Off-Road Rally Planned to Lure Thai Tourists to Pailin

A one-day rally for off-road vehicles, sponsored by a Thai car club, will be held next Sunday in the hills near Pailin.

Seng Lytheng, chief of the Pai­lin Tourism Department, said the event set for Sunday is the first in a series designed to draw more Thai tourism to the area.

Pailin, located west of Battam­bang near the Thai border, is a former stronghold of the Khmer Rouge and the center of Cambo­dia’s once-thriving gem mining industry.

With the collapse of both the Khmer Rouge and the mining industry, officials have been working to develop a new image for the city, as well as to find other sources of income.

“This competition will be a good way to attract Thai tourists and visitors to Pailin,” Seng Lytheng said. As many as 30 cars specially modified to handle rough conditions are expected to compete on a three-hectare course, he said.

“This is a first step. If it is successful, they will organize contests involving motorcycles [pul­ling] parachutes,” he said. The club is also interested in or­ganizing events in Battambang and Siem Reap provinces, he said.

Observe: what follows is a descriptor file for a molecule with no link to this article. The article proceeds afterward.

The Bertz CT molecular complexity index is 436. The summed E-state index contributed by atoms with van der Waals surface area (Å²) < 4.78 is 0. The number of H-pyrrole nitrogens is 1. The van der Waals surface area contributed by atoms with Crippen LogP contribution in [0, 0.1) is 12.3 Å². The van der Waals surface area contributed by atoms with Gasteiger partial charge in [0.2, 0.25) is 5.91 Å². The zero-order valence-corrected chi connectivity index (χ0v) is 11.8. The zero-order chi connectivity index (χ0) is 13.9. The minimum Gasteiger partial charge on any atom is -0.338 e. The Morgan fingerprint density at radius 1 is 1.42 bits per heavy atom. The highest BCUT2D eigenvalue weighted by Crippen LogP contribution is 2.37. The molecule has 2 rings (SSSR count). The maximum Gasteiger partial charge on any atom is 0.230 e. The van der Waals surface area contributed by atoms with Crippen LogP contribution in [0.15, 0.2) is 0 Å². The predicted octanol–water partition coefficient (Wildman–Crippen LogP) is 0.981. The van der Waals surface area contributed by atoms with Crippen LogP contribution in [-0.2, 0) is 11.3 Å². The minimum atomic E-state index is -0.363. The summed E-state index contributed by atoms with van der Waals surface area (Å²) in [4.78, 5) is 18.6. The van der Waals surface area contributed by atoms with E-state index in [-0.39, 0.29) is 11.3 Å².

Ieng Vuth, Pailin’s deputy governor, said the event will be good for Pailin because the Thai organizers will publicize the area in Thailand.

“This promotion can make Thai people and businessmen visit and invest in Pailin,” he said. The road rally is not related to any of the town’s casinos, he said.

Seng Lytheng said the area currently gets few tourists or visitors, and both are needed to help reb­uild the war-ravaged economy.

“The economic situation is not good,” he said, in part because National Route 10, the only major road leading into Pailin, is in such poor shape.

Provincial officials say plans to build a military equipment museum have been postponed by bad rice harvests.

He said the city wants to build a military equipment museum when it can afford it.

May Makk, Pailin’s cabinet chief, said the museum has been postponed because of problems with the rice harvest. “We are trying to make canals to irrigate the rice fields first, and then we can focus on this museum,” he said.

 

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